The rate of inflation seems to be slowing, which is of course great news, however this does not mean we have suddenly turned a corner on price rises, it merely means the rate at which prices increase is not as steep. Prices are still rising, and inflation has historically taken a long time to tame, it is therefore important not to be complacent with the way you manage your cash and expenditure.
Making economic predictions is something of a fool’s game, indeed it has been said there are only two types of economic forecaster, those who cannot forecast and those who don’t know they can’t. I am not about to try to disprove this, but I did think it might be useful to remind you of a few simple things.
Watch where you are spending money. As food prices begin to stabilise and with signs that wage growth is now slightly ahead of inflation it could be tempting to feel you have more disposable cash than say a year ago. This may be true, but we cannot know whether we might yet face fuel price rises as significant as those we have seen over the last couple of years.
Energy underlies so many other, if not all other costs, this is especially true for food. Should we experience a cold winter and face more energy access disruption as a result of conflicts happening around the world it will not take long for inflation to tick back up. With this in mind it makes sense to be absolutely clear whether it is wise to add regular subscriptions to your outgoings. This is especially true outgoings that fall into discretionary spending rather than essential.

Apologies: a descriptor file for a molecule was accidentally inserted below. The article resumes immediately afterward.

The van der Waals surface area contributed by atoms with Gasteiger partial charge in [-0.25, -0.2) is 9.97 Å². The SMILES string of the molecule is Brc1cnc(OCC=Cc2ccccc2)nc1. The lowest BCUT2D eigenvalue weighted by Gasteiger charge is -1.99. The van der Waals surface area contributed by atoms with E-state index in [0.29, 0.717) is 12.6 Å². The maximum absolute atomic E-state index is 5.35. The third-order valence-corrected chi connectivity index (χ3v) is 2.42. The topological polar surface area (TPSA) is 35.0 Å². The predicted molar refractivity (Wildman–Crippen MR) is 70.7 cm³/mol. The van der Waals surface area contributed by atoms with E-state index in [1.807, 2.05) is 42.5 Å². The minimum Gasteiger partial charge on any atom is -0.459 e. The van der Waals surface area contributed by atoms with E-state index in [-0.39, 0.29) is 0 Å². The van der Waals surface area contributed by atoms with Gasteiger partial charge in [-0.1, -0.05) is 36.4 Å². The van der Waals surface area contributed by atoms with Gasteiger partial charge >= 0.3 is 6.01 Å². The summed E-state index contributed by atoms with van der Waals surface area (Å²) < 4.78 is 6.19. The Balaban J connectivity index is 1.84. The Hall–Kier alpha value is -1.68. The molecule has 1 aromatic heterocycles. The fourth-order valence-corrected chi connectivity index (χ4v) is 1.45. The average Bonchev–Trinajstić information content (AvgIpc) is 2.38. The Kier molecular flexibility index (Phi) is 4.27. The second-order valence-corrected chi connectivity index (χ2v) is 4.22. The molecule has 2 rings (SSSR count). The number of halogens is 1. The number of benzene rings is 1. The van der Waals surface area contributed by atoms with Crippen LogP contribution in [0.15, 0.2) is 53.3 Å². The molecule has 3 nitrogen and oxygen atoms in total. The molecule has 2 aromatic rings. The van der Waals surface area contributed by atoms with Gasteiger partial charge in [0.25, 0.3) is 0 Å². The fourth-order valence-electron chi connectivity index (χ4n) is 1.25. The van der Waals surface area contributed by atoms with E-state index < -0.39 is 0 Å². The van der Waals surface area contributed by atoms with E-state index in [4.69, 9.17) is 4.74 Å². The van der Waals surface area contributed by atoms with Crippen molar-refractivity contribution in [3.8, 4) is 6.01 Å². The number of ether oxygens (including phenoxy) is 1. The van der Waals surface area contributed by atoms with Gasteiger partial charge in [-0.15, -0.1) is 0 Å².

One bright spot to inflation was the rise in interest rates to try to combat inflation, this has brought about a welcome benefit to holding cash deposits.
Interest rates are probably not high enough to prevent cash deposits losing value against inflation over time, but the rate of decline has slowed a lot. This might sound as though cash deposits remain unattractive as home for some of your money, however this is not the case.
In previous emails I have written about the necessity to hold cash deposits, this is even more crucial when you head into retirement to ensure you have available cash to meet any unexpected expenditure. If you have a secure job holding cash may not be so critical, but when it comes to living on pensions and investment income where future increases in income may be more limited it is absolutely key to hang on to emergency cash.
To sum up therefore if you are within a year or two of retirement and have any excess cash at the end of a month it would be wise to top up your cash savings. Conversely if you have several years to go then looking to invest may be worth considering.